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Mystery-Suspense

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Editor's rating: 
 2.9
 
Saturday, 01 September 2007 |  Written by Darren Gross  | 
Secret Window “Secret Window” is based on a novella with a slightly longer title (“Secret Window/Secret Garden”) that appeared in Stephen King’s 1990 anthology “Four Past Midnight.” Deeply distraught by the discovery of his wife, Amy’s (Maria Bello) affair with Ted (Timothy Hutton), successful writer Mort Rainey (Johnny Depp) holes up in his isolated lakeside cabin, licking his wounds and delaying signing his divorce papers. His miserable reverie is broken by the intrusion of an intimidating southerner named John Shooter (John Turturro) who angrily claims that Mort stole his story and, even worse, ruined the brilliant ending. Mort tries to dismiss the man’s claim but Shooter keeps returning to the cabin, his demands for reparation turning violent. After Shooter kills Mort’s faithful blind dog, the addled writer turns to detective friend Ken Karsch (Charles D. Dutton) for protection and then to his wife to try to settle the question of which story was published first. ...
Editor's rating: 
 3.3
 
Saturday, 01 September 2007 |  Written by Bill Warren  | 
Premonition (2007) At first, “Premonition” is interesting, almost fascinating. After a brief scene in which Linda (Sandra Bullock) is presented with their home (an attractive older building) by husband Jim (Julian McMahon), the story jumps forward in a cut to ten years or so later. They now have two daughters, Megan (Shyann McClure), about ten, and Bridgette (Courtney Taylor Burness), several years younger. Jim leaves on a business trip. After an ordinary morning of taking the girls to school and doing odd jobs, the local sheriff (Marc Macaulay) arrives at her front door to gently break the news: Jim has been killed in a car wreck. Linda is stunned, staggering through the rest of the day; she has to tell her daughters about their father, and her mother Joanne (Kate Nelligan) arrives to help. Finally, exhausted, she falls asleep. And awakes to find Jim alive, taking a shower. Confused, uncertain, Linda tries to roll with the ...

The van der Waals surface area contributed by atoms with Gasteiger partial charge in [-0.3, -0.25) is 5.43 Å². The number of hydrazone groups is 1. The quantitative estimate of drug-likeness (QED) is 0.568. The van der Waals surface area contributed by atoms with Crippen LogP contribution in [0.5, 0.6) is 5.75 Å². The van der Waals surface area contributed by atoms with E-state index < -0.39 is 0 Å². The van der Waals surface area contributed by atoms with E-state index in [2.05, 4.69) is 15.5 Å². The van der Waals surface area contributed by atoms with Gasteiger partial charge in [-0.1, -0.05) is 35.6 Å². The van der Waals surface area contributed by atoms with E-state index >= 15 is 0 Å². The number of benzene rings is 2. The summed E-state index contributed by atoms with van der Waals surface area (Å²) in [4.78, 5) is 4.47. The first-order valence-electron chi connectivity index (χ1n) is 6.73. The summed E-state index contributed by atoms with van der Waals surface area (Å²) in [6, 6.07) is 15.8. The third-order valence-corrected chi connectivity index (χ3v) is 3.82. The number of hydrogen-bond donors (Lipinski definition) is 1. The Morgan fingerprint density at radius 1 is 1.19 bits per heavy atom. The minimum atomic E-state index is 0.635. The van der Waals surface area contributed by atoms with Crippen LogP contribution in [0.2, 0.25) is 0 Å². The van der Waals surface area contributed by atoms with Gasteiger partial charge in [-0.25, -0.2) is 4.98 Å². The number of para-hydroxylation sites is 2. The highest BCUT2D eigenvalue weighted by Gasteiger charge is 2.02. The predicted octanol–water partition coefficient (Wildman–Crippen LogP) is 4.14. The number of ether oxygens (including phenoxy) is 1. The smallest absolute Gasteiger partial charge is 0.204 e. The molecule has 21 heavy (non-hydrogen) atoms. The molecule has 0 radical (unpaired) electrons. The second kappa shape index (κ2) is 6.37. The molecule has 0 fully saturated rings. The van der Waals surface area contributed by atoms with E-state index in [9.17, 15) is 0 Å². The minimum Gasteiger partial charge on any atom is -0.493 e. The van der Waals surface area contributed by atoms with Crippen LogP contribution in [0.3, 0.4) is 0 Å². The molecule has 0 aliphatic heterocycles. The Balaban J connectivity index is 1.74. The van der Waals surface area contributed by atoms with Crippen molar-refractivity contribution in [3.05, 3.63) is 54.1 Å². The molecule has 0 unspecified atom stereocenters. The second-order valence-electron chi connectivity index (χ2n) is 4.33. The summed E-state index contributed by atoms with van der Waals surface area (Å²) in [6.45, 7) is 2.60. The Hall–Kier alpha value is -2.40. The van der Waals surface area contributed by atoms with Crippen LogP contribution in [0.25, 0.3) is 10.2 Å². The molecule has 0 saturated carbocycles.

Editor's rating: 
 3.2
 
Sunday, 01 July 2007 |  Written by Bill Warren  | 
Identity How much you like “Identity” will depend on your acceptance of the twist ending. To me, the explanation is highly implausible, and violates what I know about the psychological disorder afflicting one of the characters. But the film did receive some very positive reviews; consider this review just one more opinion. (Which is all they ever are in the first place.) Behind the opening credits, we see psychiatrist Dr. Malick (Alfred Molina) poring over clippings, a notebook, and psychology reports—these center on Malcolm Rivers (Pruitt Taylor Vince). We soon learn that this is the night before Rivers’ execution for having murdered all the people in a house. But before any of this can be more than briefly revealed, the story shifts to the Southwestern desert in heavy downpour. A group of travelers and others are stranded at a lonely motel, where Larry (John Hawkes) is the jittery clerk. Those arriving include George York (John C. ...
Editor's rating: 
 4.1
 
Friday, 01 June 2007 |  Written by Mel Odom  | 
Prestige, The The public loves magic. Nearly everyone, at least in public schools, can look back on their younger years and remember when the magician played the schools. The kids went nuts getting ready for the big day, then spent the rest of the day and maybe the rest of the week trying to figure out how all the tricks were done. That same love and curiosity continued into adulthood, which is why so many audiences are attracted to street magicians like David Blane, cold readers like John Edwards, or Vegas-style illusionists like Doug Henning and David Copperfield. “The Prestige” started as a novel by Christopher Priest. Priest is an English horror/SF novelist who doesn’t hesitate to mix the two genres to get whatever effect he chooses for his stories. Director Christopher Nolan was so concerned over the movie’s ending being given away to American audiences that he kept an American tie-in edition to the ...
Editor's rating: 
 4.1
 
Friday, 01 June 2007 |  Written by Mel Odom  | 
Phone Booth On the surface, “Phone Booth” had the story conceit and the major star power to make a good movie. Add to that the seasoned directing of Joel Schumacher (who has several thrillers under his belt) and the scripting talent of Larry Cohen (author many television and movie scripts). In the end, though, it fails to meet some basic criteria for good storytelling and presentation. The video and audio aspects for the film are amazing. The HD presentation is outstanding. Images take shape on the screen with vibrant color and hard edges. A three-dimensional quality about the film seems like viewers could just pull themselves into the scene with the actors. With the Lossless audio, the sounds are sharp and clear, and the surround sound system works perfectly. A movie as loaded with dialogue as this one is requires a stunning presentation to draw the jaded moviegoer’s attention, but “Phone Booth” delivers. Schumacher directs with ...
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